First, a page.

Do I Really Need a Thickness Planer?

Do I Really Need a Thickness Planer?

I have a project that calls for a thickness planer, but I don’t have the money for one. Can I use a belt sander or any other common tools that most people own? – Jon Burgess

Chris Marshall: Many years ago, I was in your shoes. My first “hardcore” woodworking machine was a table saw, then a router, and slowly other things. The thickness planer was several buys down the list. They are expensive on the front end — starting at around $300 new for a 12-1/2- or 13-in.-capacity model. But, to answer your question: no, a belt sander won’t replace a planer for thicknessing stock. And other “common” tools like hand planes won’t do this job as efficiently or accurately, either, without a lot of practice. A thickness planer serves three unique purposes that other tools do not: 1) It makes the second face of a board parallel to the other face; 2) It smooths rough stock; and 3) It reduces stock down to the exact thickness you need.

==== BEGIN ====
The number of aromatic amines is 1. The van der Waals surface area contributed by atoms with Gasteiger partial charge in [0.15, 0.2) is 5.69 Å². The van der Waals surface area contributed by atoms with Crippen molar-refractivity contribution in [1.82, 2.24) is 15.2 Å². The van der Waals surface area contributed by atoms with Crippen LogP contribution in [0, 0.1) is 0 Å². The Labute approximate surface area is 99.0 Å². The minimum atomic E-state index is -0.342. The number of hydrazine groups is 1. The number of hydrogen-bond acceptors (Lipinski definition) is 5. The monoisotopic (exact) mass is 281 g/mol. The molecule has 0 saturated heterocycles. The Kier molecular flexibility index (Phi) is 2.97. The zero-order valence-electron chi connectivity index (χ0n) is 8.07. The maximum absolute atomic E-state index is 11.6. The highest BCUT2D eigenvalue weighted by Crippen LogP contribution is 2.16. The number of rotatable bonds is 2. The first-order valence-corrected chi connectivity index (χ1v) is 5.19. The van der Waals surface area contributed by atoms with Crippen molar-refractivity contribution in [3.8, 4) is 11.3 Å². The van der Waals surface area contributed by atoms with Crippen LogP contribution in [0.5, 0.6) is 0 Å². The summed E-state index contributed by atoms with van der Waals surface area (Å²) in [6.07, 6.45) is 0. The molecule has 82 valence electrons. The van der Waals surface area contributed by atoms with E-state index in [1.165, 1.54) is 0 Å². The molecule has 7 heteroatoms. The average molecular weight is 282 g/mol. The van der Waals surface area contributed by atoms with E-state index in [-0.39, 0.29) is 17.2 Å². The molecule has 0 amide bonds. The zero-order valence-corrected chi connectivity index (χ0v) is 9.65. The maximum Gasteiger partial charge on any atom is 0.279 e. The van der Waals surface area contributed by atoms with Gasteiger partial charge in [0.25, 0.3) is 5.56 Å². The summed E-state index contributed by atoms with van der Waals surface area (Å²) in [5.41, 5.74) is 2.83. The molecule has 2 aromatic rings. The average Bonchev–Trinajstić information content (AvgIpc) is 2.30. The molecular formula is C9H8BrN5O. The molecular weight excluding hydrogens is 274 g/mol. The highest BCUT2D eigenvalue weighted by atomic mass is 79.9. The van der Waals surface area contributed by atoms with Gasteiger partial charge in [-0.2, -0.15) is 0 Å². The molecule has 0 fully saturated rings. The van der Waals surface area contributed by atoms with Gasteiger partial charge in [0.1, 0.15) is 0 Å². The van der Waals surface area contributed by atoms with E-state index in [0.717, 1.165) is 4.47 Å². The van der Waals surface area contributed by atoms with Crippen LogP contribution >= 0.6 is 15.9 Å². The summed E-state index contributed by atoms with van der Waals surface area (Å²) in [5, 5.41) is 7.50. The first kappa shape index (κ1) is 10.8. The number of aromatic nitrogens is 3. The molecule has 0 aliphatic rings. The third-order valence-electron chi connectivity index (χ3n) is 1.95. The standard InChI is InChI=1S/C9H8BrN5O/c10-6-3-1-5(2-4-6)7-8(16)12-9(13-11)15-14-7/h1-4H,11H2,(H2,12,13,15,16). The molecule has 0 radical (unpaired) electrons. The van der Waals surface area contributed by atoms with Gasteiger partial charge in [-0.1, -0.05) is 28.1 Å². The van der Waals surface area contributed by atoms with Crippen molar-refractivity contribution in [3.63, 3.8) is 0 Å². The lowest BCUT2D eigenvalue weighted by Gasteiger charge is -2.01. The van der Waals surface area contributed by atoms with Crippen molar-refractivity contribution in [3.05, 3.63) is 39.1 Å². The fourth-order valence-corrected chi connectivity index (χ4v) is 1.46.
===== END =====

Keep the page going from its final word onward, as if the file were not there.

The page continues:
Here’s some advice: save up for one. If you really want to get into woodworking, a thickness planer is worth the cost. Once you have it, you’ll never regret the expenditure, because you’ll be in control of your stock thickness like never before. Pair it up with a jointer some day, and every board you use can be arrow-straight, flat and any thickness you desire. It’s a wonderful step forward! Chances are, you can find a used thickness planer for a great price by checking Craigslist (or similar services) in your area. Or, try eBay. These benchtop planers have been around for a long time, and I’ll bet someone within reasonable driving distance is selling one in great shape for $150 to $200. Maybe even less. If that’s still cost-prohibitive, see if there’s a woodworking guild in your town or city, and join it. A fellow member might be willing to thickness-plane some stock for you for little or nothing. And, you’ll have a social network to start sharing information with, too.



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